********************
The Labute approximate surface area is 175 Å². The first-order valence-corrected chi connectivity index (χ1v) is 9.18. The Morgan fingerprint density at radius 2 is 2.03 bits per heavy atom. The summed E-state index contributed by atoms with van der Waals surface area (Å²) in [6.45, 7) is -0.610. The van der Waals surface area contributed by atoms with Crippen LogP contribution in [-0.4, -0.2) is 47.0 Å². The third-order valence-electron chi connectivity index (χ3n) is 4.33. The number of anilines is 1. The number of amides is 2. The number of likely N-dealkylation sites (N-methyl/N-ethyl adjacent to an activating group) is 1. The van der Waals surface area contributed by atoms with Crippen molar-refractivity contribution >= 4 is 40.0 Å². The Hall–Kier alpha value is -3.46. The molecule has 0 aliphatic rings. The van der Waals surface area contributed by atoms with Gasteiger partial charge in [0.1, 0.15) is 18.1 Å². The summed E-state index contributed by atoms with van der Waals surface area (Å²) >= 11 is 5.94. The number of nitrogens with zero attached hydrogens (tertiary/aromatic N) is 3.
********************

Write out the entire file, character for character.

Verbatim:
The Labute approximate surface area is 175 Å². The first-order valence-corrected chi connectivity index (χ1v) is 9.18. The Morgan fingerprint density at radius 2 is 2.03 bits per heavy atom. The summed E-state index contributed by atoms with van der Waals surface area (Å²) in [6.45, 7) is -0.610. The van der Waals surface area contributed by atoms with Crippen LogP contribution in [-0.4, -0.2) is 47.0 Å². The third-order valence-electron chi connectivity index (χ3n) is 4.33. The number of anilines is 1. The number of amides is 2. The number of likely N-dealkylation sites (N-methyl/N-ethyl adjacent to an activating group) is 1. The van der Waals surface area contributed by atoms with Crippen molar-refractivity contribution >= 4 is 40.0 Å². The Hall–Kier alpha value is -3.46. The molecule has 0 aliphatic rings. The van der Waals surface area contributed by atoms with Gasteiger partial charge in [0.1, 0.15) is 18.1 Å². The summed E-state index contributed by atoms with van der Waals surface area (Å²) >= 11 is 5.94. The number of nitrogens with zero attached hydrogens (tertiary/aromatic N) is 3.